In essence, creatures with higher movement rate always win initiative, though their counterparts with the same combat speed might beat them to the first strike. This way, movement rates have a very tangible effect on character survival, and those who choose to stay light and mobile get some advantage over those who are burdened with gear, armor, etc. Weight management becomes a tactical decision.

Missiles & Ranges
We all know that in most fantasy games, ranged weapons are given a range or range categories, and these ranges impose penalties on ranged attacks. Much in the same way as movement, though, how often do these ranges come into play when most combats occur in rooms that are 10' or 20' or 30' square. Outdoors, of course, ranges matter. This makes perfect sense, since the game was designed as a war game and then modified to support dungeon delving. My suggested optional rule for PARS FORTUNA is to give each creature an effective range, in feet, based on his Dexterity score. For monsters, you can just assume an effective range of 10'. Within this effective range you suffer no penalties. Outside of this effective range, you suffer a -1 penalty to hit for each increment beyond effective you go. Thus, a fighting-man with an effective range of 10' would have the following modifications based on range:

0-10 feet: No penalty
11-20 feet: -1 penalty to hit
21-30 feet: -2 penalty to hit
31-40 feet: -3 penalty to hit

For a poor slob with a dexterity of 6, the ranges would be:

0-6 feet: No penalty
7-12 feet: -1 to hit
13-24 feet: -2 to hit
25-36 feet: -3 penalty

This gives the high-dexterity character a nice benefit in missile combat, and makes "short passes" easier than "long bombs" even within the confines of a dungeon.


  1. Typically movement rates matter a lot in games I've played, lately I haven't been worrying about it too much. Movement rate based initiative looks interesting.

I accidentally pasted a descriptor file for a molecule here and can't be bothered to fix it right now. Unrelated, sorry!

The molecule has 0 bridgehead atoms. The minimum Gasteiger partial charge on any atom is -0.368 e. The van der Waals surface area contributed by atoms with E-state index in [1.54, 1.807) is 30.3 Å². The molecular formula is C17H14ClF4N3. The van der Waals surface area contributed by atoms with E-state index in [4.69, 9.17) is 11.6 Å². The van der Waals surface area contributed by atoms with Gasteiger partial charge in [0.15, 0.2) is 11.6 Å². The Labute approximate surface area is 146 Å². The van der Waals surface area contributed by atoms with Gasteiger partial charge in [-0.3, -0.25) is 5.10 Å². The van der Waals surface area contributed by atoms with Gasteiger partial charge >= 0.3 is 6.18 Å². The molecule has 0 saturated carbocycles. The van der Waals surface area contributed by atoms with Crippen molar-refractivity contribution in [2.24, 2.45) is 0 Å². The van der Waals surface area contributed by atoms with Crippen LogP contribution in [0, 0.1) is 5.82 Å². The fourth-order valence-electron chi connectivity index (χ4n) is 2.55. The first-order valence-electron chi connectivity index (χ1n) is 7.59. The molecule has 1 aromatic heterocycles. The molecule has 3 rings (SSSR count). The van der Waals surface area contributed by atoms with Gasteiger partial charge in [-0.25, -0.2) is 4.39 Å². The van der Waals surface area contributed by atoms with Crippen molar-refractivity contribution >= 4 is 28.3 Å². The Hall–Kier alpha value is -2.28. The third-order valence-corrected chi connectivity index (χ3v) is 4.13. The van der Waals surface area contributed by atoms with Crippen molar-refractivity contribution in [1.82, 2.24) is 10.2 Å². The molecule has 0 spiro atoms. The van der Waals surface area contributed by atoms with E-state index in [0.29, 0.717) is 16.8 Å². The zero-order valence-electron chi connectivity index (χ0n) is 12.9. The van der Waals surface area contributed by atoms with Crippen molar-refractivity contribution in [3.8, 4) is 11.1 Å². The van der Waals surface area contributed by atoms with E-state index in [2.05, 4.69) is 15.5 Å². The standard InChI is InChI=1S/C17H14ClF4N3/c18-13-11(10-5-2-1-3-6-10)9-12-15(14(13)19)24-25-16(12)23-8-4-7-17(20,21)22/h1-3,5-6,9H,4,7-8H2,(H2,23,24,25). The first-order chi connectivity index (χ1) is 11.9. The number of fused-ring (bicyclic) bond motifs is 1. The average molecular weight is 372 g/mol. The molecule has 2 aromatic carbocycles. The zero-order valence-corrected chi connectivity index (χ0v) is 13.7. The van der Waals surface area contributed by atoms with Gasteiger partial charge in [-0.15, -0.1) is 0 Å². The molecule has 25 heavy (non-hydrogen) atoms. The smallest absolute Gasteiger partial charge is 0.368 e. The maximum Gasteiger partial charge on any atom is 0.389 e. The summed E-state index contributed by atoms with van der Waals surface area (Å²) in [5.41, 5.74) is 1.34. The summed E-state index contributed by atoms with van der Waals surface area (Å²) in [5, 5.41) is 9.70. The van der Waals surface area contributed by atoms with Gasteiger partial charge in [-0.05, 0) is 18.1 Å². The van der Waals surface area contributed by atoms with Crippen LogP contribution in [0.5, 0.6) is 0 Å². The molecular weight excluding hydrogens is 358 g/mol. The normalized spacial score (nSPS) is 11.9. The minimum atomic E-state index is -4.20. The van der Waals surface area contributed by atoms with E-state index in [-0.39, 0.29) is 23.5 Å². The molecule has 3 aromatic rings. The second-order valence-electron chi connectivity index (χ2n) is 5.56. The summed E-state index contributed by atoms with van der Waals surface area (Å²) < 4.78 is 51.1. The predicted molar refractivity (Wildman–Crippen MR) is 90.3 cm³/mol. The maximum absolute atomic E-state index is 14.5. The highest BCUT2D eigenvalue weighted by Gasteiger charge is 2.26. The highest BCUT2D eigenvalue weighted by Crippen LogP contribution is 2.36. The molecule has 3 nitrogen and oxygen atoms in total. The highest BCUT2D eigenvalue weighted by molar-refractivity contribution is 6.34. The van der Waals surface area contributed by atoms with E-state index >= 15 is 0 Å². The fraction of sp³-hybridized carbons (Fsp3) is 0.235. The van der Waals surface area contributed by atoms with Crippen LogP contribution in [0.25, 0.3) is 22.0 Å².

As for weapon ranges they can be a big deal. We tend to have lot's of outdoor action (wilderness,urban, ruins, castles) along with the dungeon crawling.

    A Character with a DEx of 8 having range brackets of 0-8,9-16,17-24,24-36 compared to a character with a Dex of 11 having 0-11,12-22,23-33,35-44 seems a little fiddly and really weakens the effectiveness of many ranged weapons.

  2. Have to agree with JDJarvis there, the DEX-based ranges seem to be an unnecessary over-complication at first read-through. Also, as written (as far as I can see), it's a severe penalty for bow/crossbow users unless you then factor in different multiples of DEX for different weapons!

    Or is this just meant for thrown weapons - such as molotovs, daggers, rocks etc?

    However, I think the revamped Initiative system could have merit (and give some deeper purpose to movement rates).

  3. My idea on the Dex-based ranges is that, ultimately, it is the person aiming the missile that is important in close quarters, not the weapon. Maybe not a good idea, but it was worth throwing out there.

  4. I agree with you on movement, we had never used it until 3rd and 4th editions forced the issue. I like your take on making it simple and making it matter in intitiative!